An Interesting Question of Design Style

Here’s an interesting problem: how best to communicate historical data across Events? For example, suppose that I have the following sequence of Events:

A request deal B
B what do you want? A
A want B promise no attack
B want A bead
A agree B

How does A decide what to do to fulfill his part of the deal?

Method 1
The method I have traditionally relied upon utilizes the HistoryBook. Actor A reacts to the Event “A agree B” and looks at the CausalEvent of ThisEvent to read that B wants a bead. Actor A therefore delivers a bead.

This method suffers from a tendency to produce poison when the ReactingActor looks back for some item in a CausalEvent that doesn’t exist. For example, ReactingActor could look for a bead in the Event “B want promise no attack” and find nothing — which triggers poison. However, poison only serves to invalidate the option, which in fact is precisely how it is designed to operate.

Method 2
This is a method I used heavily with Erasmatron. Every single element that might be used in future decisions is put into a WordSocket. Thus, the sequence of Events above would carry the following information with them, like so:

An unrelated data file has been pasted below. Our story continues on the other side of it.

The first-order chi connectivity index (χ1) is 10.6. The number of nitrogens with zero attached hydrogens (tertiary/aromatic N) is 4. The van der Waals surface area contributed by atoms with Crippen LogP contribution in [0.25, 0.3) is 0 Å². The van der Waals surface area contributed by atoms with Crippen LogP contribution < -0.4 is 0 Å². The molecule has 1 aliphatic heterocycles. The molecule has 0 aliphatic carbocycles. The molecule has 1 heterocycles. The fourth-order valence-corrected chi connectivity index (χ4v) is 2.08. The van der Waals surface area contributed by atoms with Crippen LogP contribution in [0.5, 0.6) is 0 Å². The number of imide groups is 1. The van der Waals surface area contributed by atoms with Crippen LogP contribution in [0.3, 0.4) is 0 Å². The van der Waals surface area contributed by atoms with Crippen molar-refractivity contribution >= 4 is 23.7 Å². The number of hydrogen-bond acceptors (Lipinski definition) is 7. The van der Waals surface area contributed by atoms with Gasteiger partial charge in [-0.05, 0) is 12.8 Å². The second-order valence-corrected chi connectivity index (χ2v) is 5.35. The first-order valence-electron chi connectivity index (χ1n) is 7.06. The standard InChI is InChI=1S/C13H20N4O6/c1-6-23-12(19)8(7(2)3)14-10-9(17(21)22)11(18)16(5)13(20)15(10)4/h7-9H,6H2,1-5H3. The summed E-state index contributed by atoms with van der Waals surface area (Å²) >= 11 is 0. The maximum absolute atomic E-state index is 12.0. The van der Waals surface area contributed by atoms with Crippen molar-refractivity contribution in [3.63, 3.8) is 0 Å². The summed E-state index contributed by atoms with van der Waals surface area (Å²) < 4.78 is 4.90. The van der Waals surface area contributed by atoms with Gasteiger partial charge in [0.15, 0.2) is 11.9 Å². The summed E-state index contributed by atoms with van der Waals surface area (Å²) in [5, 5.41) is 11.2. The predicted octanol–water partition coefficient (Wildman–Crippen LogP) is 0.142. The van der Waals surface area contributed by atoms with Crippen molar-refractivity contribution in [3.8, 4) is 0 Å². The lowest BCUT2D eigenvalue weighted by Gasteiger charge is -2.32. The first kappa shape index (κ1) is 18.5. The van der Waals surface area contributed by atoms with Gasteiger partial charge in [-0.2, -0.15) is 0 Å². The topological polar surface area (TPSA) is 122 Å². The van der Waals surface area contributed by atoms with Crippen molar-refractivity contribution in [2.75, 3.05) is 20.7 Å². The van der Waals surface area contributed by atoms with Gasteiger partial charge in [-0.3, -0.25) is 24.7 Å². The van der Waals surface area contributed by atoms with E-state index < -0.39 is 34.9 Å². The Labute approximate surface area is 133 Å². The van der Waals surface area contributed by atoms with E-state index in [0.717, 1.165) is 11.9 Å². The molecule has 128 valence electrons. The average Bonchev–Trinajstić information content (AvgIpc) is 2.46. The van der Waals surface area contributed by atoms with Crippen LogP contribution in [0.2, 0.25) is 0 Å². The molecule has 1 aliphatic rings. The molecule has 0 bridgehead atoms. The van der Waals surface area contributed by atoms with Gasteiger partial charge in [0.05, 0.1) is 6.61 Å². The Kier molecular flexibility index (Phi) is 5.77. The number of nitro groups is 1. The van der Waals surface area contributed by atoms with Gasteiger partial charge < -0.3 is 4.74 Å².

As each value is entered during the interaction, it is carried downward for later use. The trick that makes this possible is that those values don’t have to be displayed; they can be carried with the Event without being shown to the player. 

The difference between the two methods is that the first method requires careful calculation of exactly how many steps back in the history sequence one must go to get to the correct causal event containing the required information. On the other hand, Method 2 requires that each of many WordSockets be filled with the previous value. 

The real question here is, which method will be easier for beginners to learn?